Atmospheric Sciences Master's Defense

June 20, 2:00pm - 3:00pm
Mānoa Campus, Hawaii Institute of Geophysics Building, HIG 309

Using Kites for Meteorological Measurement of the Marine Boundary Layer

Mr. David DeCou
Atmospheric Sciences M.S. Candidate
Department of Atmospheric Sciences, S.O.E.S.T.
University of Hawaii at Manoa

Date: Wednesday, June 20, 2018
Time: 2:00pm
Location: Hawaii Institute of Geophysics Building, HIG 309

Kite-based platforms to measure atmospheric properties have been used for centuries. With rapid development of new miniaturized technology for drones, kite measurement can also get a makeover. We use our strategic location on the island of Oahu in Hawaii to make meteorological measurements of the steady incoming trade wind flow off the windward coast. Incoming marine air is measured from the coastline before it is modified by the island, giving information on upwind flow properties for use in studying the marine boundary layer. We observe high resolution vertical profiles of the atmospheric temperature and humidity structure with instruments tethered to a kite string. Temporal and vertical variation can also be observed by flying multiple instruments simultaneously at different heights within the marine boundary layer. Through this process we have learned that kite measurement is not as easy as it looks, and that there are many factors to consider for accurate measurement from kites. However, kites are advantageous due to their cost-effectiveness and capability for long-duration, continuous in-situ observation. Using a kite platform, we observe small-scale, strongly anticorrelated perturbations of temperature and humidity at constant altitudes greater than 300 m above sea level. These anticorrelated variations are hypothesized to be important for convective initiation, following Nugent and Smith (2014).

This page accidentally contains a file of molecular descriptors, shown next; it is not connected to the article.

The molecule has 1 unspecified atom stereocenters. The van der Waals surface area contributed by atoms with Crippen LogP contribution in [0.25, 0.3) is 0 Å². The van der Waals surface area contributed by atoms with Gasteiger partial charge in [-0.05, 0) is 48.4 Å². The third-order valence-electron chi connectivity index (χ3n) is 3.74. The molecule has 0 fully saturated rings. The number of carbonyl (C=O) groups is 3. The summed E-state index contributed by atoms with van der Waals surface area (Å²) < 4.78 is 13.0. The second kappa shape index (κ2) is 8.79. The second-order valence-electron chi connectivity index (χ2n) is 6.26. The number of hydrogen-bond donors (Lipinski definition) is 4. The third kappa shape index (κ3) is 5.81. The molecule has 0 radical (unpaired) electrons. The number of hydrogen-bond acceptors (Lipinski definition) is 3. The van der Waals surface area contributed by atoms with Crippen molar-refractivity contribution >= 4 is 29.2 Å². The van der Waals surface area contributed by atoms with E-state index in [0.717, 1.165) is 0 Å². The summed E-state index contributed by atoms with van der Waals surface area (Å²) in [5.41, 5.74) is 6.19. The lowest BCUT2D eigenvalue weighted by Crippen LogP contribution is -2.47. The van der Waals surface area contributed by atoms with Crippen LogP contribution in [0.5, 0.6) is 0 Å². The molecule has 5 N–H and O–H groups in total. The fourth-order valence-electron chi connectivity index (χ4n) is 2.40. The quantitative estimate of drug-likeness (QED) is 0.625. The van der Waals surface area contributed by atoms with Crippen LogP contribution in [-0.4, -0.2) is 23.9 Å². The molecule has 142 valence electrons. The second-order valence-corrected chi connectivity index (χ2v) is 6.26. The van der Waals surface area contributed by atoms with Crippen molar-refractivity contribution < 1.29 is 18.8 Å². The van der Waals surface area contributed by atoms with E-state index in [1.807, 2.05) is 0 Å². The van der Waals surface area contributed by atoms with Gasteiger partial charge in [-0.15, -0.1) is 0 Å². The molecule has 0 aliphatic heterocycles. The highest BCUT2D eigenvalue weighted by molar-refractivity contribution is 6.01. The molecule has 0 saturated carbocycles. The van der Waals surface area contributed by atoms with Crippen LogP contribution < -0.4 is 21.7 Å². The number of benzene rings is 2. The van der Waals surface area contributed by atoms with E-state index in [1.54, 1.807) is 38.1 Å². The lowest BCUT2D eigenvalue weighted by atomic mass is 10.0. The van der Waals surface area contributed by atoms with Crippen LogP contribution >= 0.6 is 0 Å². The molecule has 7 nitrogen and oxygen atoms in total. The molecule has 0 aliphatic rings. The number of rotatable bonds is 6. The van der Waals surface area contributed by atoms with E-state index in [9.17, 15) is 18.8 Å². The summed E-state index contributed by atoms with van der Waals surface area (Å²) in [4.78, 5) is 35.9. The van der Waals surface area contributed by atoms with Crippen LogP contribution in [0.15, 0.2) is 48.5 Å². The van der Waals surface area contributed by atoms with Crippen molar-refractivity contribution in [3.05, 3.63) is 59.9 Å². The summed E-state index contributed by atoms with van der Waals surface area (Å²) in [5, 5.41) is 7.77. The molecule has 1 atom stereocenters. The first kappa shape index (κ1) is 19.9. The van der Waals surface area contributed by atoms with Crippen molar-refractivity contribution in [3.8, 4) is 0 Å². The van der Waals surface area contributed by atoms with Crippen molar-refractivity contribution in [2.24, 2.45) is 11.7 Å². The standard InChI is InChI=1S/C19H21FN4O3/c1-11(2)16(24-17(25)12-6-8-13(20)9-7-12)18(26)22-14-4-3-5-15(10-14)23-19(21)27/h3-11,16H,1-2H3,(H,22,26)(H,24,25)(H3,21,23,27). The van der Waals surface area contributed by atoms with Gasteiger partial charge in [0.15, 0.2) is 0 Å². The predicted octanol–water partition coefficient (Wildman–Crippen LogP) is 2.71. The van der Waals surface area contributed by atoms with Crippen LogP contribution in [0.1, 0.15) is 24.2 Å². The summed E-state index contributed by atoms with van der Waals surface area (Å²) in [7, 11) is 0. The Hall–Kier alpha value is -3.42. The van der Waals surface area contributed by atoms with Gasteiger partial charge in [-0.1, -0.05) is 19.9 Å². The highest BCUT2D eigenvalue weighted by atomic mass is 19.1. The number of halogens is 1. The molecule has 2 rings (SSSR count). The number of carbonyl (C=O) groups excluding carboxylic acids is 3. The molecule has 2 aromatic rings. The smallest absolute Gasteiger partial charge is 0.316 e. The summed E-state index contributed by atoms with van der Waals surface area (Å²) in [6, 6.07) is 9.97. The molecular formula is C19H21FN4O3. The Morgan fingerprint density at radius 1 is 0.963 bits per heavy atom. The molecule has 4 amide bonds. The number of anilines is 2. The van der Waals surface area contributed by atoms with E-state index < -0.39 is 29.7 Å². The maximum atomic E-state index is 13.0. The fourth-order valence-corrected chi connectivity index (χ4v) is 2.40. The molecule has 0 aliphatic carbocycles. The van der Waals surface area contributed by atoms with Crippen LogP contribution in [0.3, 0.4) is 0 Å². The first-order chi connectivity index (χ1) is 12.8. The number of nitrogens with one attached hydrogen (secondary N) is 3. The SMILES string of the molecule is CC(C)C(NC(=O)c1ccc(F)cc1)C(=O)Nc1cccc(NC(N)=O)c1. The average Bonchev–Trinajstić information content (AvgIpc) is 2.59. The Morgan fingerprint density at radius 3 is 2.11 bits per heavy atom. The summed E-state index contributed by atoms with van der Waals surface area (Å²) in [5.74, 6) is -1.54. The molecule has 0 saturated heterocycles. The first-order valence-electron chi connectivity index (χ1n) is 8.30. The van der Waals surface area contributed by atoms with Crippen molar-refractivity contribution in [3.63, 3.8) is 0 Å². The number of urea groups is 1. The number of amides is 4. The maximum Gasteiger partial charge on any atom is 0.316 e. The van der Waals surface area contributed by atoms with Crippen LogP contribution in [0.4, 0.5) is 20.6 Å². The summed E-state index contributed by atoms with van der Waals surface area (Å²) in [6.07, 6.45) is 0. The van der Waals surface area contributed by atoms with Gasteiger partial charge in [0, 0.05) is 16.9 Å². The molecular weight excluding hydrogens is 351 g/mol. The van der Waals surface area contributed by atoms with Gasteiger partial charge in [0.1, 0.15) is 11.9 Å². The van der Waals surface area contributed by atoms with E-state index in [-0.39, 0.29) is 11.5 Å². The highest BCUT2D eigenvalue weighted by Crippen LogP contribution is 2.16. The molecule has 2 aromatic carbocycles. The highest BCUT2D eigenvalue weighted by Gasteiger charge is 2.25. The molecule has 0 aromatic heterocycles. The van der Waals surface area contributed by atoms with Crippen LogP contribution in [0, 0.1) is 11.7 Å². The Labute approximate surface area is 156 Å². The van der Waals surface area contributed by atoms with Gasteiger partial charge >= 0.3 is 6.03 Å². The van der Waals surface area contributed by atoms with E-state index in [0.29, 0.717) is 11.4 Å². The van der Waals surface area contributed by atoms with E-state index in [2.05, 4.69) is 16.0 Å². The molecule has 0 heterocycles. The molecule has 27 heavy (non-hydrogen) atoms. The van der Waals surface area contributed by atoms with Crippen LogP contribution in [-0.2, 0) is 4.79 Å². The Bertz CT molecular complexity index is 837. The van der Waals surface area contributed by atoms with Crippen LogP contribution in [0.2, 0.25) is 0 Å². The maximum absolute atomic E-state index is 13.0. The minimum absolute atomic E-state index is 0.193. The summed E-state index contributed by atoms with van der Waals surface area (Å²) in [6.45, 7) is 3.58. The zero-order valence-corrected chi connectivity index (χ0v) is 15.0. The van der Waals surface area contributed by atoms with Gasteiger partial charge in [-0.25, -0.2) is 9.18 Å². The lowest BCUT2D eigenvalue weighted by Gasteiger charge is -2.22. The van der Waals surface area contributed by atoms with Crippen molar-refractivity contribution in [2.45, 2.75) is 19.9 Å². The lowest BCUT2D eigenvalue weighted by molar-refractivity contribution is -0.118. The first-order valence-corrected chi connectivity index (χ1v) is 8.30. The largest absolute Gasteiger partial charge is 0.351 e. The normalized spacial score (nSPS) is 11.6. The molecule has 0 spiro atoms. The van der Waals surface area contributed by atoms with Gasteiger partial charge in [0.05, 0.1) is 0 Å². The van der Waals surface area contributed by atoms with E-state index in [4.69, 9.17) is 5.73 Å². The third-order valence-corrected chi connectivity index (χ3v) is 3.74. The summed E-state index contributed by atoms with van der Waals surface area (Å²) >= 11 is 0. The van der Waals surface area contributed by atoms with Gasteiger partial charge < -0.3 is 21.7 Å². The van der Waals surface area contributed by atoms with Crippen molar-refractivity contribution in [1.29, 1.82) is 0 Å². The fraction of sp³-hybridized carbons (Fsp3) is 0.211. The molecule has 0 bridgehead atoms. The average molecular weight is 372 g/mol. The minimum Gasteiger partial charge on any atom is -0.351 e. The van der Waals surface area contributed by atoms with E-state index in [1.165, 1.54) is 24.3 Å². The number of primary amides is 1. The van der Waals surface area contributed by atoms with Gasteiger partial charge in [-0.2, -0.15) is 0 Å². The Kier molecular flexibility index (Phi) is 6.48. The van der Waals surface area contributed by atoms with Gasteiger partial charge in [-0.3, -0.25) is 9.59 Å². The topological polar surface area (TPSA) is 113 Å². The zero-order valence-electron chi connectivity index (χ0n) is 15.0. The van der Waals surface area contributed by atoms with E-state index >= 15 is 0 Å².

Event Sponsor
Atmospheric Sciences, Mānoa Campus

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(808) 956-8775, SEE FLYER (PDF)

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